Slow Food comes closer to home  with


Featuring a public talk by Novella Carpenter,

author of Farm City.

Saturday, November 14, 2009


This year, Slow Food Seacoast’s popular Thanksgiving event comes closer to home. This update to the  “100-Mile Thanksgiving” of past years reflects our community’s progress in developing more of our own local food resources. In recognition of these positive changes, this year’s holiday celebration of regional foods is titled “50-Mile Thanksgiving: Closer to Home.”

The event takes place at South Church, the Unitarian Universalist Church of Portsmouth,  and is cosponsored by Slow Food Seacoast and the Churcn’s Green Sanctuary Team, with support from RiverRun Bookstore. This year the event takes an exciting new format, featuring a 7:00 PM talk on urban farming by Novella Carpenter, author of the book “Farm City: The Education of an Urban Farmer.”

Carpenter, the self-described “child of back-to-the-land hippies,” grew up in rural Idaho and Washington State. After majoring in English and Biology at Washington State University, she studied under Michael Pollan at Berkeley’s Graduate School of Journalism. “Farm City,” her 2009 memoir, chronicles her experience running an urban subsistence farm in the city of West Oakland, CA, only yards from the interstate highway. On a 4500-square-foot vacant lot next to her apartment building, she raised chickens, ducks, rabbits, turkeys, pigs, and produce, and even hanging her own proscuitto to cure in her apartment. Carpenter’s account describes the way she integrated rural knowhow with more familiar elements of life in a modern American city life, including downtown nightlife and socializing as well as encounters with local homeless people and street-corner drug dealers. “When you have a rural process going on in the city, it opens up all these different things to happen,” Carpenter told the Boston Globe in an interview. “It brings you into a different relationship with your neighborhood.”
After her talk, Carpenter will be available to answer questions and sign books. RiverRun Bookstore will have her book available for sale. The talk is open to the public, and in lieu of admission Slow Food Seacoast asks attendees to bring a food donation for the (H)EAT campaign, which works to provide food and heating oil for people in need across the Seacoast area.
Before the talk, Slow Food Seacoast will also offer an optional Thanksgiving potluck dinner in South Church’s downstairs gathering hall. Guests are invited to bring a seasonal dish to share that features at least one item grown or sourced from within 50 miles of their home. The dinner will include resources for doing your own urban or suburban ‘farming’ and an opportunity to learn about and share homegrown food.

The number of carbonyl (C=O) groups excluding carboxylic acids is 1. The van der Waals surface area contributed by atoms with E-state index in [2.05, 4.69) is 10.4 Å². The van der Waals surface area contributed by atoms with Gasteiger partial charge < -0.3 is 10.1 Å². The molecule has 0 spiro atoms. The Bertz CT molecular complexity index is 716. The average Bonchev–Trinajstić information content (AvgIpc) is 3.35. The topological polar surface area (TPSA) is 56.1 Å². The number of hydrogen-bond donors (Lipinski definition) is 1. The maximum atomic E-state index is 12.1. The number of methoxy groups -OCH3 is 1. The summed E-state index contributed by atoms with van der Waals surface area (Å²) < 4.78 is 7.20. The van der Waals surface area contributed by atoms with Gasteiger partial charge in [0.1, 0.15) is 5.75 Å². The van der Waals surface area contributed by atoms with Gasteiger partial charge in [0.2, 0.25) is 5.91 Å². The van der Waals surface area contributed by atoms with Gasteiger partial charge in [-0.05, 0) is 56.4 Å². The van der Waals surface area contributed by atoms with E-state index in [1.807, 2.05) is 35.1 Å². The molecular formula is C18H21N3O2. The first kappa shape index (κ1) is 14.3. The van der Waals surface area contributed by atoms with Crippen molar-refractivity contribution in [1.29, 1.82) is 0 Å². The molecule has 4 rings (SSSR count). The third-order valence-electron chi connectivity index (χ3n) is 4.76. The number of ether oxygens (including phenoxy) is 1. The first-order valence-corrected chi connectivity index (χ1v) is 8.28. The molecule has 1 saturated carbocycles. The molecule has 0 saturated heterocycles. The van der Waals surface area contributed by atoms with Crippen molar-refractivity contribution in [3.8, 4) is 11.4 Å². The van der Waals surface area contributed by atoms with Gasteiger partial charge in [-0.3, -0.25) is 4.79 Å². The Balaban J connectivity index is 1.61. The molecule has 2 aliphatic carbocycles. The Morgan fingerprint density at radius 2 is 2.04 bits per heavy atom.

This local Thanksgiving celebration, now in its fourth year, was originally inspired by the writings of Alisa Smith and J.B. MacKinnon, a Canadian couple who challenged themselves to spend a year living on just the ingredients available from within 100 miles of their home in Vancouver, BC. Through chronicles on their website “The 100-Mile Diet,” they struck a deep chord, inspiring thousands of individuals and communities  to try their own local eating challenges. Here in the Portsmouth area, Seacoast Eat Local took up the charge by promoting Eat Local Challenges in 2006, 2007 and 2008, and this year Gov. Lynch and the State of New Hampshire declared August of 2009 NH Eat Local Month, indicating the growing power and reach of the idea of sourcing food closer to home. Slow Food Seacoast adopted the idea for its first large public event, holding its inaugural Thanksgiving in November, 2006.
“We’ve done our 100-mile Thanksgiving event for the past three years, and it’s always a wonderful culmination of the summer’s bounty,” says Amy Pollard, volunteer Outreach Coordinator for Slow Food Seacoast. “It’s a very tangible reminder of all that we have to be thankful for living in our magnificent Seacoast area and for the farms that are still thriving here.  And this year’s event will be even better as we shrink our food gathering boundaries by half and have the wonderful addition of Novella Carpenter to speak about farming in our cities.”


Admission to the 5 PM potluck supper is $10 per person, kids under 12 free. Potluck seating is limited and on a first-come, first-served basis; Reservations are required. Please make your reservation at

Thanks to our Partners:

The Green Sanctuary Team of South Church ( is dedicated to enhancing environmental awareness and practices within South Church, the Unitarian Universalist Church of Portsmouth and the wider community. In 2009, the Team has chosen “Food” as its theme, and conducted activities including selling fair trade and environmentally responsible Equal Exchange coffee and tea, hosting  “Menu for the Future” programs, presenting an Earth Day service with a sermon on “The Soul of Agriculture” by UNH professor John Carroll and collecting 350 cans of soup for the Seacoast Family Food Pantry of NH in honor of the International Day of Climate Action(

RiverRun Bookstore ( is an independent bookstore in Portsmouth, NH, known for its community partnerships and lively schedule of events. The booksellers of RiverRun have participated in many Slow Food Seacoast events, including Food Writers’ Night, author talks, and previous Thanksgiving events.